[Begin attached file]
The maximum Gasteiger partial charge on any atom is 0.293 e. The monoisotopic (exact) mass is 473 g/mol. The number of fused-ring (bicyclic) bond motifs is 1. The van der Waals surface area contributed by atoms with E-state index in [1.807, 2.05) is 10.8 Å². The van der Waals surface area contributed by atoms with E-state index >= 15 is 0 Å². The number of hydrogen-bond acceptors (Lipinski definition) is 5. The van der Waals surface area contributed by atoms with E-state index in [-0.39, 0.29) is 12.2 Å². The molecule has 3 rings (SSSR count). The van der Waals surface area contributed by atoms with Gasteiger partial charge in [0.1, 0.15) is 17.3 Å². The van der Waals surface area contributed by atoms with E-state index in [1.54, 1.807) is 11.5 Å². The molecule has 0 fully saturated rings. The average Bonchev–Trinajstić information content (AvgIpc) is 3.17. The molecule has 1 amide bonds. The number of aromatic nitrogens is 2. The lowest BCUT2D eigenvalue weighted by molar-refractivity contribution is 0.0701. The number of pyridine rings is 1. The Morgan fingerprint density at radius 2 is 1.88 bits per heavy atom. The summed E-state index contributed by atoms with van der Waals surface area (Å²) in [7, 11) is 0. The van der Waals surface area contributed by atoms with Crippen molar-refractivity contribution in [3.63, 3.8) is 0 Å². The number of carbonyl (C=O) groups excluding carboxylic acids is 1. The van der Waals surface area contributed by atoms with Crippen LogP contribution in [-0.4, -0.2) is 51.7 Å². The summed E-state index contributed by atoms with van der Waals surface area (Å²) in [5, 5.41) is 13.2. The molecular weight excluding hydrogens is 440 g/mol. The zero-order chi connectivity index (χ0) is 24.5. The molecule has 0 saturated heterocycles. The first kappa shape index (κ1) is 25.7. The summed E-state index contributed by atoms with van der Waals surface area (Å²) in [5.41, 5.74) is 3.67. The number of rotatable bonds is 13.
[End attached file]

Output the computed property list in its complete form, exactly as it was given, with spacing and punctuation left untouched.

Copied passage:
The maximum Gasteiger partial charge on any atom is 0.293 e. The monoisotopic (exact) mass is 473 g/mol. The number of fused-ring (bicyclic) bond motifs is 1. The van der Waals surface area contributed by atoms with E-state index in [1.807, 2.05) is 10.8 Å². The van der Waals surface area contributed by atoms with E-state index >= 15 is 0 Å². The number of hydrogen-bond acceptors (Lipinski definition) is 5. The van der Waals surface area contributed by atoms with E-state index in [-0.39, 0.29) is 12.2 Å². The molecule has 3 rings (SSSR count). The van der Waals surface area contributed by atoms with Gasteiger partial charge in [0.1, 0.15) is 17.3 Å². The van der Waals surface area contributed by atoms with E-state index in [1.54, 1.807) is 11.5 Å². The molecule has 0 fully saturated rings. The average Bonchev–Trinajstić information content (AvgIpc) is 3.17. The molecule has 1 amide bonds. The number of aromatic nitrogens is 2. The lowest BCUT2D eigenvalue weighted by molar-refractivity contribution is 0.0701. The number of pyridine rings is 1. The Morgan fingerprint density at radius 2 is 1.88 bits per heavy atom. The summed E-state index contributed by atoms with van der Waals surface area (Å²) in [7, 11) is 0. The van der Waals surface area contributed by atoms with Crippen molar-refractivity contribution in [3.63, 3.8) is 0 Å². The number of carbonyl (C=O) groups excluding carboxylic acids is 1. The van der Waals surface area contributed by atoms with Crippen LogP contribution in [-0.4, -0.2) is 51.7 Å². The summed E-state index contributed by atoms with van der Waals surface area (Å²) in [5, 5.41) is 13.2. The molecular weight excluding hydrogens is 440 g/mol. The zero-order chi connectivity index (χ0) is 24.5. The molecule has 0 saturated heterocycles. The first kappa shape index (κ1) is 25.7. The summed E-state index contributed by atoms with van der Waals surface area (Å²) in [5.41, 5.74) is 3.67. The number of rotatable bonds is 13.